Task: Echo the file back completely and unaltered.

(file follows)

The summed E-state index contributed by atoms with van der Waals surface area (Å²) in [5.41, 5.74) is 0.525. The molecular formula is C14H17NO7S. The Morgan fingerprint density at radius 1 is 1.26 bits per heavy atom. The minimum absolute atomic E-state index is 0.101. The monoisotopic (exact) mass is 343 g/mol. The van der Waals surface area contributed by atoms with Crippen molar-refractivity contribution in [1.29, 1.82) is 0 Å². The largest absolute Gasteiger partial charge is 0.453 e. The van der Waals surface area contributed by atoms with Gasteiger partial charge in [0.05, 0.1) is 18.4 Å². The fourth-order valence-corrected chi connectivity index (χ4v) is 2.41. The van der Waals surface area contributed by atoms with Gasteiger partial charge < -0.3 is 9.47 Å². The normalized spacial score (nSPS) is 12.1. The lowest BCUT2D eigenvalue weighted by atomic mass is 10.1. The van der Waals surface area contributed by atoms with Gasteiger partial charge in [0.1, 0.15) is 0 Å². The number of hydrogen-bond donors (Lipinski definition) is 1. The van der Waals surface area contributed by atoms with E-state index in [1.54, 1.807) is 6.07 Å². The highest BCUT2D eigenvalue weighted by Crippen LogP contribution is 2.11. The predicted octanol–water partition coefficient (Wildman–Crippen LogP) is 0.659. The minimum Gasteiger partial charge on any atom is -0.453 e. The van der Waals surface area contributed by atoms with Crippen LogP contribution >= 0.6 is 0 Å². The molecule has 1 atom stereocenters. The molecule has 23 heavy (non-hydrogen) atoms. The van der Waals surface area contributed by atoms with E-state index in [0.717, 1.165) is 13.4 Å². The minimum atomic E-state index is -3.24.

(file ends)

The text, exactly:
The summed E-state index contributed by atoms with van der Waals surface area (Å²) in [5.41, 5.74) is 0.525. The molecular formula is C14H17NO7S. The Morgan fingerprint density at radius 1 is 1.26 bits per heavy atom. The minimum absolute atomic E-state index is 0.101. The monoisotopic (exact) mass is 343 g/mol. The van der Waals surface area contributed by atoms with Crippen molar-refractivity contribution in [1.29, 1.82) is 0 Å². The largest absolute Gasteiger partial charge is 0.453 e. The van der Waals surface area contributed by atoms with Gasteiger partial charge in [0.05, 0.1) is 18.4 Å². The fourth-order valence-corrected chi connectivity index (χ4v) is 2.41. The van der Waals surface area contributed by atoms with Gasteiger partial charge < -0.3 is 9.47 Å². The normalized spacial score (nSPS) is 12.1. The lowest BCUT2D eigenvalue weighted by atomic mass is 10.1. The van der Waals surface area contributed by atoms with Gasteiger partial charge in [0.1, 0.15) is 0 Å². The number of hydrogen-bond donors (Lipinski definition) is 1. The van der Waals surface area contributed by atoms with E-state index in [1.54, 1.807) is 6.07 Å². The highest BCUT2D eigenvalue weighted by Crippen LogP contribution is 2.11. The predicted octanol–water partition coefficient (Wildman–Crippen LogP) is 0.659. The minimum Gasteiger partial charge on any atom is -0.453 e. The van der Waals surface area contributed by atoms with Crippen LogP contribution >= 0.6 is 0 Å². The molecule has 1 atom stereocenters. The molecule has 23 heavy (non-hydrogen) atoms. The van der Waals surface area contributed by atoms with E-state index in [0.717, 1.165) is 13.4 Å². The minimum atomic E-state index is -3.24.